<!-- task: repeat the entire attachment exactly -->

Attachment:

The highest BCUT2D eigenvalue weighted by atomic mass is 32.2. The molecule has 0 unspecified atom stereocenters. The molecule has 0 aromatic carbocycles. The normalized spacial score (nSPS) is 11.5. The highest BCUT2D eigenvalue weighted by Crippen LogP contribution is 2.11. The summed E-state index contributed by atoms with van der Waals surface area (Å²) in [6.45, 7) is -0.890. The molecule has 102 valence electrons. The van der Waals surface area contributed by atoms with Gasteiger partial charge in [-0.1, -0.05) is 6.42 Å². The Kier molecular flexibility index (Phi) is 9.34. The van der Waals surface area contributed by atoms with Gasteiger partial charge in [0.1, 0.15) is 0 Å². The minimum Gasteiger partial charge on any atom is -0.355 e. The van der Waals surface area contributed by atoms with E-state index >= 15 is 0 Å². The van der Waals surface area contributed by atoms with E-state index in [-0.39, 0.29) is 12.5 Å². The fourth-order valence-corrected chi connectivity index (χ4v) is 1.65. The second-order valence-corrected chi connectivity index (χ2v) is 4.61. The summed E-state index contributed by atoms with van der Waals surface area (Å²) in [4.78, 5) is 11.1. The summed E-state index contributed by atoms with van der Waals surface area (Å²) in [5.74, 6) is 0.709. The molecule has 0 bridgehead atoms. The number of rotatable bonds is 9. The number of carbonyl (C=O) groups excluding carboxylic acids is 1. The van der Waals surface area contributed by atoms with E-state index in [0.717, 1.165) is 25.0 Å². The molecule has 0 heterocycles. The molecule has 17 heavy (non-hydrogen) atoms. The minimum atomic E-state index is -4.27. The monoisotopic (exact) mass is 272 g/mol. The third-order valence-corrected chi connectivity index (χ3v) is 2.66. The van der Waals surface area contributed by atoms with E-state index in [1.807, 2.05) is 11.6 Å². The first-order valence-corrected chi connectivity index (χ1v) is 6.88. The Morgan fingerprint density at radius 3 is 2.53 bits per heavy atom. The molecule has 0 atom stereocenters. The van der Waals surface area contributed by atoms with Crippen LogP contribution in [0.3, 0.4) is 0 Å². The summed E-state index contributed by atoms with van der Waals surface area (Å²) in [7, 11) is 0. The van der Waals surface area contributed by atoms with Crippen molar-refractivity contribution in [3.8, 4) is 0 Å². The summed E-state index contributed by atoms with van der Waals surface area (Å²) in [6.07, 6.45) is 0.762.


The highest BCUT2D eigenvalue weighted by atomic mass is 32.2. The molecule has 0 unspecified atom stereocenters. The molecule has 0 aromatic carbocycles. The normalized spacial score (nSPS) is 11.5. The highest BCUT2D eigenvalue weighted by Crippen LogP contribution is 2.11. The summed E-state index contributed by atoms with van der Waals surface area (Å²) in [6.45, 7) is -0.890. The molecule has 102 valence electrons. The van der Waals surface area contributed by atoms with Gasteiger partial charge in [-0.1, -0.05) is 6.42 Å². The Kier molecular flexibility index (Phi) is 9.34. The van der Waals surface area contributed by atoms with Gasteiger partial charge in [0.1, 0.15) is 0 Å². The minimum Gasteiger partial charge on any atom is -0.355 e. The van der Waals surface area contributed by atoms with E-state index >= 15 is 0 Å². The van der Waals surface area contributed by atoms with E-state index in [-0.39, 0.29) is 12.5 Å². The fourth-order valence-corrected chi connectivity index (χ4v) is 1.65. The second-order valence-corrected chi connectivity index (χ2v) is 4.61. The summed E-state index contributed by atoms with van der Waals surface area (Å²) in [4.78, 5) is 11.1. The summed E-state index contributed by atoms with van der Waals surface area (Å²) in [5.74, 6) is 0.709. The molecule has 0 bridgehead atoms. The number of rotatable bonds is 9. The number of carbonyl (C=O) groups excluding carboxylic acids is 1. The van der Waals surface area contributed by atoms with E-state index in [0.717, 1.165) is 25.0 Å². The molecule has 0 heterocycles. The molecule has 17 heavy (non-hydrogen) atoms. The minimum atomic E-state index is -4.27. The monoisotopic (exact) mass is 272 g/mol. The third-order valence-corrected chi connectivity index (χ3v) is 2.66. The van der Waals surface area contributed by atoms with E-state index in [1.807, 2.05) is 11.6 Å². The first-order valence-corrected chi connectivity index (χ1v) is 6.88. The Morgan fingerprint density at radius 3 is 2.53 bits per heavy atom. The molecule has 0 atom stereocenters. The van der Waals surface area contributed by atoms with Crippen LogP contribution in [0.3, 0.4) is 0 Å². The summed E-state index contributed by atoms with van der Waals surface area (Å²) in [7, 11) is 0. The van der Waals surface area contributed by atoms with Crippen molar-refractivity contribution in [3.8, 4) is 0 Å². The summed E-state index contributed by atoms with van der Waals surface area (Å²) in [6.07, 6.45) is 0.762.